by Jon Sanders
Research Editor and Senior Fellow, Regulatory Studies, John Locke Foundation
The Drudge Report has this AP article up under the headline “FEDS MAY TAX POT,” which opens with the lede “An effort is building in Congress to change U.S. marijuana laws, including moves to legalize the industrial production of hemp and establish a hefty federal pot tax.”
Way back in 1990, North Carolina moved to tax marijuana, among other illegal substances, without legalizing them. It’s the little-known Unauthorized Substance Tax:
Sometimes fact is stranger than fiction, and this past week, one of my colleagues shared that North Carolina places a tax on banned substances, including marijuana and cocaine. The tax rates are oddly intricate and suggest the authors know a thing or two about what they’re taxing; they merely want a piece of the action (p. 2, Chapter 105-113.107).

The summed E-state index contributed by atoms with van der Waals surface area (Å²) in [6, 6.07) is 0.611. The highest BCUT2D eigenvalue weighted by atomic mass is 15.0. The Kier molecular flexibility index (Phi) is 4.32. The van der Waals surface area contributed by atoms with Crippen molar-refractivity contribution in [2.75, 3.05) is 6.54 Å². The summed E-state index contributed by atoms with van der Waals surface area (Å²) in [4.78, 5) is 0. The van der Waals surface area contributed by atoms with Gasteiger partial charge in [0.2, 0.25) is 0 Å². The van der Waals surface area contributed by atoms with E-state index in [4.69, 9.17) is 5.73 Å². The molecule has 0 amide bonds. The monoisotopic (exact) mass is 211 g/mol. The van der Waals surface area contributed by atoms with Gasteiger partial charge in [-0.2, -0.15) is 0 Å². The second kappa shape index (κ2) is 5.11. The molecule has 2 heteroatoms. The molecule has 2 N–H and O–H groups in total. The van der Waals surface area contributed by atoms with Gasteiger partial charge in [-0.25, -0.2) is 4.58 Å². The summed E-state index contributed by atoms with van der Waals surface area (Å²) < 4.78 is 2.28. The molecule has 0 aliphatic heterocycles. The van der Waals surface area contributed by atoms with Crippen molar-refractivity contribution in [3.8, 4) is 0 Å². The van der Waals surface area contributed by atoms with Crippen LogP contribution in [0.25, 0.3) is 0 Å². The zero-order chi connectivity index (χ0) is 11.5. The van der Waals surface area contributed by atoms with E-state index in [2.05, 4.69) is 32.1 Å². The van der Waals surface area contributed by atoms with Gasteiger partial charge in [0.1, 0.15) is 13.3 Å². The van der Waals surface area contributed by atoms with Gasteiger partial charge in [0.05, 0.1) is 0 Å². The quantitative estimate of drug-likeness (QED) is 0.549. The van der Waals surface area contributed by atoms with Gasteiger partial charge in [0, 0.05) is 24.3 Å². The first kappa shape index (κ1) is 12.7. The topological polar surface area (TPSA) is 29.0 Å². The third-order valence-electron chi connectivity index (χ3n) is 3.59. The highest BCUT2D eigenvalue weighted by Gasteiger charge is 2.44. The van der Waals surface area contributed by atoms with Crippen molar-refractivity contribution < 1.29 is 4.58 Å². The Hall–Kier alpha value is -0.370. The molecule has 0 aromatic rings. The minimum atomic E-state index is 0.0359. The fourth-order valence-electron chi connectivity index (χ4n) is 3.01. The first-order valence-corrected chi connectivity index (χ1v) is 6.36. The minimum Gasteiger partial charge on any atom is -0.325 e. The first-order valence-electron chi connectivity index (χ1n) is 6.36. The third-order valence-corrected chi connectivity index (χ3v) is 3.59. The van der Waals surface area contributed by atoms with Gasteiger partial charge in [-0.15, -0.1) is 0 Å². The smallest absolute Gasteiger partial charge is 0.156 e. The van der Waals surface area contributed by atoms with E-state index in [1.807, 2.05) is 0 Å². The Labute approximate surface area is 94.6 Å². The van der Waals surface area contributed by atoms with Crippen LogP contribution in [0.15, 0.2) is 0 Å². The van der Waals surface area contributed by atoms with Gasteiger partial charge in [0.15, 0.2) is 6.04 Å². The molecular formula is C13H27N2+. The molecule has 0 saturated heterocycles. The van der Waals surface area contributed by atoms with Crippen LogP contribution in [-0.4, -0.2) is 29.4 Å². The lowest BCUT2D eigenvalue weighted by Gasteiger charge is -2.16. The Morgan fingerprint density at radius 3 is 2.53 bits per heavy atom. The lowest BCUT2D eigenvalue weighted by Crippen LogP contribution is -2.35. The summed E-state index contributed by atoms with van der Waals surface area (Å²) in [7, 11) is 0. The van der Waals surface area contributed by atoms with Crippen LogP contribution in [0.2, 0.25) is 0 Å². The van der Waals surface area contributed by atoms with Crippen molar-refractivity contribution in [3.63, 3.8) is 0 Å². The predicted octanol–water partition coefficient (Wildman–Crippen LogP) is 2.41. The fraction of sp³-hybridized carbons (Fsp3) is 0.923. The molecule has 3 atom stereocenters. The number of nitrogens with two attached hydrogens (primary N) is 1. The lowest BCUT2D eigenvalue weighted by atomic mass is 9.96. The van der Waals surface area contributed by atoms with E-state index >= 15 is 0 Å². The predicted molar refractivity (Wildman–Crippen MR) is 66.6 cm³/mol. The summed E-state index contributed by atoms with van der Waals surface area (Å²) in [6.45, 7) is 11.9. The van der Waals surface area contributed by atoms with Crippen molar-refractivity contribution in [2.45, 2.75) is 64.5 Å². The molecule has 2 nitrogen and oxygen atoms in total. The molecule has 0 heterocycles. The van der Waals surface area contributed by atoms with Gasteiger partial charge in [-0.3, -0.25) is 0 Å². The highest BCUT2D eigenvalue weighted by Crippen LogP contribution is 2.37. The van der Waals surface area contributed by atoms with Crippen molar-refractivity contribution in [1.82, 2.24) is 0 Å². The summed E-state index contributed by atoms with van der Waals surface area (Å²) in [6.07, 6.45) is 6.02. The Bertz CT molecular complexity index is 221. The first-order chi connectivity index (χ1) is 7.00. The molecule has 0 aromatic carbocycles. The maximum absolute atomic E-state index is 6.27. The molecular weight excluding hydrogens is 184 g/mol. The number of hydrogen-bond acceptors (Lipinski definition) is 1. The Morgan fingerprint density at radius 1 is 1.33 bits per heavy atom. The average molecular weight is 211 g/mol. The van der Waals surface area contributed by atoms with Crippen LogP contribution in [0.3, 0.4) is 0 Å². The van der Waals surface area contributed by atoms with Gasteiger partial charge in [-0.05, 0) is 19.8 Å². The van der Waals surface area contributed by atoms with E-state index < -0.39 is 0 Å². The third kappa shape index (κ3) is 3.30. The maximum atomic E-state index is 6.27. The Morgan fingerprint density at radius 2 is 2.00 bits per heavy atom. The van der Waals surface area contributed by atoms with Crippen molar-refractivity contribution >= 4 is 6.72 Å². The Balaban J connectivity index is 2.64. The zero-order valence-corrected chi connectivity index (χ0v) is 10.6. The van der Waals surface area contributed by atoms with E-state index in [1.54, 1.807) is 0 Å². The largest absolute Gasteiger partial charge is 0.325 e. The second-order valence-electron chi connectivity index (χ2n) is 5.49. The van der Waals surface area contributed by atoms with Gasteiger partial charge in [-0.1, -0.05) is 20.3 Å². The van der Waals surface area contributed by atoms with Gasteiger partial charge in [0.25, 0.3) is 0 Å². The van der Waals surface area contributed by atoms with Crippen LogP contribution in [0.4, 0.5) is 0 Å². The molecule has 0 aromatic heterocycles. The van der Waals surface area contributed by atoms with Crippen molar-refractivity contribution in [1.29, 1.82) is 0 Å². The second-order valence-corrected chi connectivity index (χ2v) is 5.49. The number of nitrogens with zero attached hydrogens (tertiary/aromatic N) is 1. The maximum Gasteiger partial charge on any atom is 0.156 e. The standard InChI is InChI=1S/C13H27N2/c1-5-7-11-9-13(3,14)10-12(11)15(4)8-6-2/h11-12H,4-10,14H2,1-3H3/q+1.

That’s right, while possessing these substances illegally, one is supposed to tell government officials about it within 48 hours in order to pay the tax. North Carolina Department of Revenue officials would then provide them with a stamp to affix to the items as evidence of tax compliance, although that does not make the possession legal.
That people, while rebelling against the law, are paying the tax is perhaps even harder to believe. In 2010 the unauthorized substance tax generated $9 million, and to bring in this money, Department of Revenue officials state on their web site that any such information associated with the tax is confidential and will not be disclosed.
A message to those advocating drug legalization so it can be taxed: Legislators here in North Carolina are already having their cake and eating it too.